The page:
Arab League (AL) Secretary General Amr Moussa said here on Monday that Arab states would persuade the Islamic Resistance Movement (Hamas), winner of the Jan. 25 Palestinian parliamentary elections, to accept the land- for-peace principle for settlement of the Palestinian-Israeli conflict.
The 2002 Arab peace initiative called for an Israeli withdrawal from all the territories it occupied in the 1967 Mideast war and the creation of an independent Palestinian state. In return, Arab states would agree to normalize relations with Israel.
Expressing his disgust at some western countries' threat to withhold their financial assistance to the Palestinian National Authority if Hamas, sworn to the destruction of Israel, comes to power, Moussa said that Hamas should be given a chance since it has won the confidence of most Palestinians.
"The assistance should be provided on the basis of developments instead of politics," Moussa told a press conference.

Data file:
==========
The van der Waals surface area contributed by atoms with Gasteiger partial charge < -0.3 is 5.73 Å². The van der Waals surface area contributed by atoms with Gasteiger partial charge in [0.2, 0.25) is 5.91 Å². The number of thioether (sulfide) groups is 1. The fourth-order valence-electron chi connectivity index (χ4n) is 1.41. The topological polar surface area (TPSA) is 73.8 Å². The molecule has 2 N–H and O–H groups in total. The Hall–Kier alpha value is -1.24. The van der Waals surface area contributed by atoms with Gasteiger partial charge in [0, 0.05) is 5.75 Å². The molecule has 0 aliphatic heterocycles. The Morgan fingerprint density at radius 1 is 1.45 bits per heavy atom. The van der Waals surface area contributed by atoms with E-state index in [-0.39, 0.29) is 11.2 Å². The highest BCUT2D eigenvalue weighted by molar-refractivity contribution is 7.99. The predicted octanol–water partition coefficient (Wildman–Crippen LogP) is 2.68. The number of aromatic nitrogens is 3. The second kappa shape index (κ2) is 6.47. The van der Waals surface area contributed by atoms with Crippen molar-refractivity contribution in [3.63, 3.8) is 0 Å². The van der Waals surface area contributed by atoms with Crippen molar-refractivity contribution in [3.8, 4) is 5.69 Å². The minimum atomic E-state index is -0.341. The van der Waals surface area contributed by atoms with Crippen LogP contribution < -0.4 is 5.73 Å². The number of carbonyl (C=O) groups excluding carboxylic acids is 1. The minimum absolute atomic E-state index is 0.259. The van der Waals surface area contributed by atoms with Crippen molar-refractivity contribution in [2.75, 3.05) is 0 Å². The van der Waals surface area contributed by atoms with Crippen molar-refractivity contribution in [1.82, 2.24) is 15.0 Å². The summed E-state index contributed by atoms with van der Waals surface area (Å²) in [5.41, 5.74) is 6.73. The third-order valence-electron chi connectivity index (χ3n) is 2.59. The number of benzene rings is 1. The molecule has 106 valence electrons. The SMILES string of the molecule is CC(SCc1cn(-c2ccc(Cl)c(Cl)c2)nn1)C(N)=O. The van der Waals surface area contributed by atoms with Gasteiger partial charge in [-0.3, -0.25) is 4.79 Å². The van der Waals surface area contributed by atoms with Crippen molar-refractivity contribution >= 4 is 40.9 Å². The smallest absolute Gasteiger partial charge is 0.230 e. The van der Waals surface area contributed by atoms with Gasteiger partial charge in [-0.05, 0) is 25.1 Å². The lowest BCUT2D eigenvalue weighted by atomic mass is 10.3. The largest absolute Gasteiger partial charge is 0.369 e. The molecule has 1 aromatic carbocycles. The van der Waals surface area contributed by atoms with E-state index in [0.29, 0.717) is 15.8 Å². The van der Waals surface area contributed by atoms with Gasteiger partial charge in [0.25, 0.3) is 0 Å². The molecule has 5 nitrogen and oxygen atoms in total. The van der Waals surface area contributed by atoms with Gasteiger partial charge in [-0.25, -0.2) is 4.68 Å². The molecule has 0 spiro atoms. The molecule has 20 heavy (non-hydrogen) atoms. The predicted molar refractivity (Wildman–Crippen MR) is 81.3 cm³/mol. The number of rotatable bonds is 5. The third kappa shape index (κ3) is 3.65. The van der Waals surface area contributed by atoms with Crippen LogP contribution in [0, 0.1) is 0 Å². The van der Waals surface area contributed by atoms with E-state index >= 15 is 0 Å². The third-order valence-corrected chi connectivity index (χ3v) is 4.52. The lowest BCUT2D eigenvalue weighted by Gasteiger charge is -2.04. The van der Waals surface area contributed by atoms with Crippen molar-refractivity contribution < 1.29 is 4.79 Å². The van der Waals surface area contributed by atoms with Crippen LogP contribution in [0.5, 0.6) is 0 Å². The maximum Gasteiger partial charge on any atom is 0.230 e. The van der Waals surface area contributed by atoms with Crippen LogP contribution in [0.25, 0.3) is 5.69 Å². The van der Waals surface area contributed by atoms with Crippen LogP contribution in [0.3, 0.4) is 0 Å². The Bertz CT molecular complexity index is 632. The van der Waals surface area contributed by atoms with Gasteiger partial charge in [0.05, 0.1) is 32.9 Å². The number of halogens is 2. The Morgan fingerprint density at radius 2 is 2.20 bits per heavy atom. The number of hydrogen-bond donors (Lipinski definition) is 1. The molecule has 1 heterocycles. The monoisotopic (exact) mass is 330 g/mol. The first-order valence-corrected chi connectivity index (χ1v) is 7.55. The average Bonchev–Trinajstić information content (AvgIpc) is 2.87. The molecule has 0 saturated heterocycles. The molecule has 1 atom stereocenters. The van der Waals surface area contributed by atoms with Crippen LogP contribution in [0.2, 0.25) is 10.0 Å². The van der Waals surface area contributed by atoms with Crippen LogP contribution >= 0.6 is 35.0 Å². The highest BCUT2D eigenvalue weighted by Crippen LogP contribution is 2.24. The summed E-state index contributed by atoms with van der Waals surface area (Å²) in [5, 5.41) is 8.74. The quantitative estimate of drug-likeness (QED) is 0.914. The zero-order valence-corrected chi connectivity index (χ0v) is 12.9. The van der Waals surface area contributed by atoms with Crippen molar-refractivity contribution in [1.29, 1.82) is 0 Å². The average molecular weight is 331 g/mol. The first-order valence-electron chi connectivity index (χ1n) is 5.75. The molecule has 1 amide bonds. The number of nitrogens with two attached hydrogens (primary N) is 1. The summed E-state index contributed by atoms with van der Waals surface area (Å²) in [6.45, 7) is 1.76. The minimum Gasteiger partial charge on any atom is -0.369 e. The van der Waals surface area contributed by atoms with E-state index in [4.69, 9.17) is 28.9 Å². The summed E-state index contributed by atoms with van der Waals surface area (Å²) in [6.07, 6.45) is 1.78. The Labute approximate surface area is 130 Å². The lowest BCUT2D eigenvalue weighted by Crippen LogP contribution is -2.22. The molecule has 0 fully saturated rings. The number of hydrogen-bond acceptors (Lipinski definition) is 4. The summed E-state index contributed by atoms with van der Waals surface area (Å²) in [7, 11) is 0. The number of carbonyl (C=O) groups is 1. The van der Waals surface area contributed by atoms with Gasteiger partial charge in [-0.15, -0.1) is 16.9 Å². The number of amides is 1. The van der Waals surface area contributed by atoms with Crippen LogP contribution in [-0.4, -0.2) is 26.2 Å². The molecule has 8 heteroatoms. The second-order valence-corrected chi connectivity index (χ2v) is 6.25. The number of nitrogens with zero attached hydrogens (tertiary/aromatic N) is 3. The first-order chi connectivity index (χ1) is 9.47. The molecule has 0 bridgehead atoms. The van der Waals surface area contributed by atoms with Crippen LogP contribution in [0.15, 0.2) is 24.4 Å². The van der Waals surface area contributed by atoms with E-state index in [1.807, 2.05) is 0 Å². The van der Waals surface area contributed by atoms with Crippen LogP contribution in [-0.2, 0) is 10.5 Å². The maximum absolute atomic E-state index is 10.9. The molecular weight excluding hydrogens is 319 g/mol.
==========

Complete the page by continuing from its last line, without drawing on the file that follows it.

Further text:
The so-called Quartet of Mideast peace mediators, comprising Russia, the U.S., the European Union and the U.N., has called on Hamas to renounce violence, recognize Israel and accept existing agreements with Israel including the "road map" peace plan or face cutoff in aid.
On an upcoming Arab summit due to be held on March 28-29 in Khartoum, Moussa disclosed that the Arab leaders would discuss a proposal of establishing Arab Peace and Security Council, which is aimed at considering threats to the security of the Arab world and dealing with the Arab security problems.
The AL chief arrived in Khartoum on Sunday evening to inspect preparations for the upcoming Arab summit and hold talks with the Sudanese leaders on the agenda of the summit.